It was like a huge step back in time in the home dugout on Sunday afternoon when former manager Mick Wadsworth took charge of the 94/95 United Legends team who, thanks to some excellent work behind the scenes, were adorned in a replica of the eye-catching deckchair kit that had captured the imagination as the team of that era romped its way to the Division Three title and a first ever appearance under the famous twin towers of Wembley.
It seemed remiss not to take the opportunity for a brief skip down memory lane ahead of kick off in the big game and, as ever, he was more than obliging.
“It’s always nice to come to Carlisle,” he said. “I’ve got a lot of friends, some great memories, and it’s nice to see Paul [Simpson] and pit my wits against him - although I’ve just looked around my dressing room and I’m not feeling hugely confident, we seem to have a lack of running power, aerial speed, and manoeuvrability. But we’ll enjoy it.
“They were a special group and Paul will say the same about his lads. When you have success it’s the years after you realise how good they were as a group, how tough they were, how well they got on with each other, it’s that perfect storm situation.
“We had a great blend of youth and experience, and that’s represented here. Derek Mountfield’s here from the experienced end of the squad, and at the younger end we’ve got Richard Prokas and Paul Murray and so on. It was a great time at the club.”
Having been given the opening, we asked him to look back to recall when he first realised it was a special group of players that had been assembled.
“The first half of the first season I was here was really tough,” he reflected. “We were in the bottom six or seven until Christmas, fighting away.
“We were getting rid of players, trying to bring young players in and add a little bit of experience. But when we got on that run in the second half, to drive towards the play-offs, you felt yeah, we’re ok here.
“There was just a little bit of tweaking needed in the summer. We brought a couple of players in, in terms of David Currie who added a hell of a lot, Derek who was immense, and half way through the season we brought Steve Hayward, who was a key player both for me and Mervyn afterwards.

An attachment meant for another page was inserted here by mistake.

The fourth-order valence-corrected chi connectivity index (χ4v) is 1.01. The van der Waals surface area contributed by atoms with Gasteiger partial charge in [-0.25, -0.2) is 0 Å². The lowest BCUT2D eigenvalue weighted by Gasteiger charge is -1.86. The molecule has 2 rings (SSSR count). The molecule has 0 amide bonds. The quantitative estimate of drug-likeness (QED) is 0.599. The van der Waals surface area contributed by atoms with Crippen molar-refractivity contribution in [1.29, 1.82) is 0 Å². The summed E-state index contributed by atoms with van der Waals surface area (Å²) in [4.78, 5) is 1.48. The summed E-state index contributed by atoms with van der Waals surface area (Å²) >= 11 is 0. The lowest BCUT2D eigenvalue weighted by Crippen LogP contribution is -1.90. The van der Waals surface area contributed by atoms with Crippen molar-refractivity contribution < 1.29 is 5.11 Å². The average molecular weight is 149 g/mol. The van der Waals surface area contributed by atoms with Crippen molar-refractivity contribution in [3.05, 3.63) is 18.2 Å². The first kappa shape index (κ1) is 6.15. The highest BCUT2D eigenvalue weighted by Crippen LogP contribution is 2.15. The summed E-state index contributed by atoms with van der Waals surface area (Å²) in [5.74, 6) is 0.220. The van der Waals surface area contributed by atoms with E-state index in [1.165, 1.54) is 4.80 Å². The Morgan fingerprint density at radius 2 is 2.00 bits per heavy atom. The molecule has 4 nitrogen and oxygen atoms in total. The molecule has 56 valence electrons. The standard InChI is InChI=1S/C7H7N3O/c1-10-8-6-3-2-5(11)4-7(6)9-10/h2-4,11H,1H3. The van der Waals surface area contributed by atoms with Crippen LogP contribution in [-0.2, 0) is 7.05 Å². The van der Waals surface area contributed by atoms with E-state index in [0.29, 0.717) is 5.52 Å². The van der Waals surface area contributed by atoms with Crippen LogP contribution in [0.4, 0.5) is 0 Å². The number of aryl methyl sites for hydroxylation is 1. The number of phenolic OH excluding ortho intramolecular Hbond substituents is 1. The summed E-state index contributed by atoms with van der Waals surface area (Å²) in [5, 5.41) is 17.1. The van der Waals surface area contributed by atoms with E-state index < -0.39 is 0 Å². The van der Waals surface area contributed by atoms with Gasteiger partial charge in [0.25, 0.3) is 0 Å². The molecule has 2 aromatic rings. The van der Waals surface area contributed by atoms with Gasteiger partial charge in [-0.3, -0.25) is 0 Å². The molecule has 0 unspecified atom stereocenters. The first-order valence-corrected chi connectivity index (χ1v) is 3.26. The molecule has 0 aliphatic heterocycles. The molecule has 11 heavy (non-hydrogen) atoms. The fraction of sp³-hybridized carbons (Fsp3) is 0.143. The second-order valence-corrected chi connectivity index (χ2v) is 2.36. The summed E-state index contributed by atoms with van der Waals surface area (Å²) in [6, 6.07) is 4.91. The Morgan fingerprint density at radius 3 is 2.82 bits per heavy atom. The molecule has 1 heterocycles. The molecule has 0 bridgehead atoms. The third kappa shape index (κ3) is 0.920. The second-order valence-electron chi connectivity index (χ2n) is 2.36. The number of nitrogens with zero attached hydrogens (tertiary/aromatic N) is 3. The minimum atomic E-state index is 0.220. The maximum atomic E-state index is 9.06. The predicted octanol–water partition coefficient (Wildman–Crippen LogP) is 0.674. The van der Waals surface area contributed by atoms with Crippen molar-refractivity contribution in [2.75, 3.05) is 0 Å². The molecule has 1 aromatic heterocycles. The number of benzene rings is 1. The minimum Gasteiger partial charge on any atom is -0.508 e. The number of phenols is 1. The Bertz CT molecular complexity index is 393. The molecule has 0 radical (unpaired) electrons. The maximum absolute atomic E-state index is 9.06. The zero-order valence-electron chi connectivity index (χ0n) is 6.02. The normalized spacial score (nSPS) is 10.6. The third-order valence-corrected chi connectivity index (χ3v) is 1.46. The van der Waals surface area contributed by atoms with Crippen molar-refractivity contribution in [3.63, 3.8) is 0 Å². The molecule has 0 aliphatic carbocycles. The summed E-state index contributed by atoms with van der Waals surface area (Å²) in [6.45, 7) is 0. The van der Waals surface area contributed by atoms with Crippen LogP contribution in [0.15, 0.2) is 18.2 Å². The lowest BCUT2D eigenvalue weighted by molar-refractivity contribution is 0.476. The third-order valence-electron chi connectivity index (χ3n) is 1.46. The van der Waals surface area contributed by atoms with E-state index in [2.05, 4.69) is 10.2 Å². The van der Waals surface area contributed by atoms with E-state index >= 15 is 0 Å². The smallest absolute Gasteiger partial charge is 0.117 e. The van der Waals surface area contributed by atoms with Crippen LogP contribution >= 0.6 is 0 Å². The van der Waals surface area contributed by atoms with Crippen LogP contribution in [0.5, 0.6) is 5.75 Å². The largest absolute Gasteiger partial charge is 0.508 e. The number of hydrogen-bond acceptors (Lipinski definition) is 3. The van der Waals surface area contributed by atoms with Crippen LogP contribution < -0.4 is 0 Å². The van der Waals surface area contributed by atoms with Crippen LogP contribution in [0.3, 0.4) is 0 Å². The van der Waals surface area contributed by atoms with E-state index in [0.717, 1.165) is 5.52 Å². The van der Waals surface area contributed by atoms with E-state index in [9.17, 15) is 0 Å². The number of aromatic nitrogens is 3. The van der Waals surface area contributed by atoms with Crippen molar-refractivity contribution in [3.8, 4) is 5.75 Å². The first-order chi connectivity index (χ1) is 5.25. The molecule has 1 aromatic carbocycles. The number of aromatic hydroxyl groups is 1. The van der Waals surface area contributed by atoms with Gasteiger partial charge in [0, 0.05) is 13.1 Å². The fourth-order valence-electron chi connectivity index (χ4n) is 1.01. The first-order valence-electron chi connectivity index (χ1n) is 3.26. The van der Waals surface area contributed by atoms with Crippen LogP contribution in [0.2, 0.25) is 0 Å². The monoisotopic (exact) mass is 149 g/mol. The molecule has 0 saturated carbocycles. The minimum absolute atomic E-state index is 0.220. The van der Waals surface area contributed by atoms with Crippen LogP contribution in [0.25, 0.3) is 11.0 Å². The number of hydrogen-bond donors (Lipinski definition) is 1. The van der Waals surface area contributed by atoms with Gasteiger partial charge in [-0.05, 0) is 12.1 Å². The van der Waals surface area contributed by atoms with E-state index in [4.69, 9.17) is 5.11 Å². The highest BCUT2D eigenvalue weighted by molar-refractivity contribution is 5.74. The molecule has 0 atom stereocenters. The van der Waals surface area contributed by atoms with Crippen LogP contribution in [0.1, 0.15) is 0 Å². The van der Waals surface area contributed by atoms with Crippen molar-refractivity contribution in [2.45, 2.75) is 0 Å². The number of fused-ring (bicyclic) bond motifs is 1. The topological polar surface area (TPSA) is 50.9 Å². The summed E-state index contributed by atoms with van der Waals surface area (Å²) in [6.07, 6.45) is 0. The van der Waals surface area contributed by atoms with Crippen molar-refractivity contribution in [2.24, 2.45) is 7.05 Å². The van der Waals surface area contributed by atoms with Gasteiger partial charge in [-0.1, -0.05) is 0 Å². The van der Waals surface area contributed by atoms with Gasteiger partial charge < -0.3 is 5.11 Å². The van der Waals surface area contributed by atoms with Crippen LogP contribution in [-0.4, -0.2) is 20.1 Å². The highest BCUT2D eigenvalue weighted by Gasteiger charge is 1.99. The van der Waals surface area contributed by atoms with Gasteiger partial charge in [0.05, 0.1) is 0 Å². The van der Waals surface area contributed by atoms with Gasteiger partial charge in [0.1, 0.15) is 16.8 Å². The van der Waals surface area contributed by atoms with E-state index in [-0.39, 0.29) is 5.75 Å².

“It was that period when we thought we had a chance. And from the first game of the season I thought we’d be there or thereabouts. I didn’t expect us to run away with it like we did, but I felt we had a chance.”
And almost from the off in that 94/95 campaign it was a group that gelled, with tenacity and bite complemented by some excellent football to watch.
“We worked very hard,” he told us. “We were so lucky in the sense that the players we brought in by and large did really well, and that doesn’t happen all the time.
“But we had that fantastic crop of youth to fall back on as well. When you’ve got people like Paul Murray coming through, Rory Delap, Lee Peacock, Richard Prokas, Tony Hopper, God bless him, Will Varty and so on.
“There were more, waiting to come into the group, I was so lucky to have those. I’ve always been fearless with young players and was happy to put them in as well. That blend was quite magical.
“And as we were doing what we were doing, I don’t think we clicked that it was history in the making, or anything like that.
“The funny thing about football and I suppose any successful period in business, entertainment, whatever - while you’re living it you don’t appreciate it as much as you should, how much you should be enjoying it.
“I remember years later, Gordon Milne at Newcastle, the wise old fella, said Mick, you’ve got to toast every win you have. When you leave a job, have a glass of champagne and look at the cheque. They were wise words.”
With the Wembley trip always a find memory, he confirmed that the standout achievement would always be topping the table, with that being the aim for every club form the moment they get together in pre-season.
“That will always mean a lot, without a doubt, but close behind that I would say, and this is from my career as well, is putting young players in the team,” he insisted.